By Andrew Hess
Facebook recently released a new feature they call “look back,” which takes your most popular posts and pics and pulls them into a slideshow with a nice emotive piano bed. I loved watching mine. So many great times with great friends paraded in front of me. I didn’t want it to end.
In seven years since I first joined Facebook, a lot has changed in my life. I’ve changed jobs, finished seminary, moved, started new ministries, and married off several of my close friends. In the ebb and flow of life as a single man, I’ve noticed things are always changing, especially relationships. Friends I used to spend lots of time with now spend most of their time taking care of their new babies. I still see them, but our relationship takes more intentionality.
The single life is a life of continual adjustment. We cannot afford to settle in and just let our relationships coast. Increasingly, I believe single young men must proactively shape our own relationships. We must cultivate new ones and strengthen old ones. In summary, we should be more intentional in building strong relationships.
I’d like to suggest four ways this can be done.
Meet New People
Single men should be intentional about meeting new people. Guys need to regularly put themselves in situations where we are meeting new people and getting to know them. Think of this as gathering new acquaintances. You may never become best friends with the people you are meeting, but you are gaining a level of familiarity.
Some guys might feel content with the friends they’ve already developed and wonder why they should spend their time meeting new people. Isn’t that just for people looking for friends or spouses? To those questions, I’d respond that Christians should always be open to new relationships. In the body of Christ, God often brings grace into our lives through other people. In the same way God calls us to edify one another, we should build relationships expecting that God will bring all sorts of blessings into our lives through those relationships.
If you’re like me, sometimes you might let your friendships drift. I can easily let parties and social gatherings be the only time I connect with my friends. We’re still close, but neither of us are intentional about creating times to hang out. I sometimes blame how busy I am or how tired I am, but truth be told, I just haven’t been intentional enough.
Many men enjoy grabbing a meal with a friend, but just aren’t very intentional about making it happen. I keep a running list of friends I want to connect with just to enjoy their company. Some of them are old friends, and others are new. Create a few standing monthly lunch or breakfast meetings with friends.
Initiate Spiritual Conversations
Many men don’t feel comfortable striking up a conversation about faith with their friends. We assume others don’t want to talk about faith or that they will see it as some type of prying, but men benefit from talking with each other about their faith. Proverbs calls this iron sharpening iron (Proverbs 27:17). We should wonder about how important our faith is to us if we never share it with those who are closest to us.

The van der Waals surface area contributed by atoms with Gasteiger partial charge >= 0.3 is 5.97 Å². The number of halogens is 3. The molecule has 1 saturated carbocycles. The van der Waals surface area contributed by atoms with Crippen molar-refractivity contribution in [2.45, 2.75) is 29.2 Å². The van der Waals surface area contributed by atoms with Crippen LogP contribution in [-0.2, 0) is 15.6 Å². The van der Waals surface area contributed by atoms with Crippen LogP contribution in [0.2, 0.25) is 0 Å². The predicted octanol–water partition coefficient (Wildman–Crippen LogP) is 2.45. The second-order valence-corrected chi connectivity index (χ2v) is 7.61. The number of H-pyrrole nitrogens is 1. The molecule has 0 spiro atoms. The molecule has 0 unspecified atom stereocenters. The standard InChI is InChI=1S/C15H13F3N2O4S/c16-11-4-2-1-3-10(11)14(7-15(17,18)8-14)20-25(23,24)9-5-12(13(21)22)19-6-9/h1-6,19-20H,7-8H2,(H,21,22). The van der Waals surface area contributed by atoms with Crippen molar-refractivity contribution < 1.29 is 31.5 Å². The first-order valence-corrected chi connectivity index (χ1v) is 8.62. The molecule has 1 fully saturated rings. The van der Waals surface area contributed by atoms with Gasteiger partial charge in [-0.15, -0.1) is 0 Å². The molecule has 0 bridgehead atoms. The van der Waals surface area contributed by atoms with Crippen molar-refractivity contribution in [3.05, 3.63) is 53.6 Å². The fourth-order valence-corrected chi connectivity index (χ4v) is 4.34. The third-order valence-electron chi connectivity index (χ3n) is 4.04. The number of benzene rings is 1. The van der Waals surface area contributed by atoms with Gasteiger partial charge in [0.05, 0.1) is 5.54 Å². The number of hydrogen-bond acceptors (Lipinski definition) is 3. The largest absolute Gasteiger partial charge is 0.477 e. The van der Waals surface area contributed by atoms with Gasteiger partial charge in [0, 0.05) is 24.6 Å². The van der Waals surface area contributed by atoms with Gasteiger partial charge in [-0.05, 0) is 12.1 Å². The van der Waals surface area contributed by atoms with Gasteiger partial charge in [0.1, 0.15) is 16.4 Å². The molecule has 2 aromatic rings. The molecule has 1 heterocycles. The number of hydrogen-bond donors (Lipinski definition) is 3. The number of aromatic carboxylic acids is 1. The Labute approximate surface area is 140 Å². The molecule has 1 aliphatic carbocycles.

An easy way to initiate a spiritual conversation is to wait for a need to come up and ask a friend if you could pray for their need. It doesn’t need to be a long, grandiose prayer, but a simple request on their behalf. Sharing each other’s prayer burdens is a great way to grow closer to each other and gain a closer brother in the Lord. My sweetest friendships are those with whom I can talk about my faith and ask for prayer. Every guy should have friends they can open up to about their walk with the Lord.
Learn Within Community
We live at a time of incredible opportunity for growth. There are more books to read, messages to hear, blogs to browse, and classes to take then anyone has the time for. With so many great opportunities, men need to be intentional about picking opportunities that will prove the best use of their time, energy and money.
I believe many young men will improve themselves by spending more time gathering with others to learn and grow. Many of my previous suggestions often happened for me at conferences. Even in high school, I was saving up my money to go to conferences. These were sweet days when God planted dreams and desires in my heart that I’m still pursuing today. Sometimes, I feel I’ve learned more at these conferences than I did in some of my graduate courses.
One place you can meet new people, nurture friendships and enjoy spiritual conversations is at the upcoming weekend event Pursuit 2014 hosted by Boundless.org Aug. 7-9.It’s good to learn from great teachers and process what you are learning within a community. Whenever I’m planning a time of growth, I try to include as many other people as possible. Inviting your friends to come and learn along with you is a great way to grow and make some great memories with your friends.
There will be a lot of great teaching from folks like Tullian Tchividjian and Emerson Eggerichs. Many single young adults will travel from all over the world to gather in beautiful Colorado Springs, Colo. Conferences like this one are great opportunities to connect, grow and be more intentional. I plan to attend; consider joining us. It’s sure to be a great time.
BIO: Andrew Hess is research associate for Family Formation Studies at Focus on the Family in Colorado Springs, Colo. He teaches Bible and psychology classes at Colorado Christian University and took his M.Div. from Denver Seminary. Find out more about Andrew and Boundless here.
The CBMW National Conference is April 8, 2014 in Louisville, KY. Speakers include John Piper, David Platt, Albert Mohler, and more!
Registration is just $30. Find more information here.
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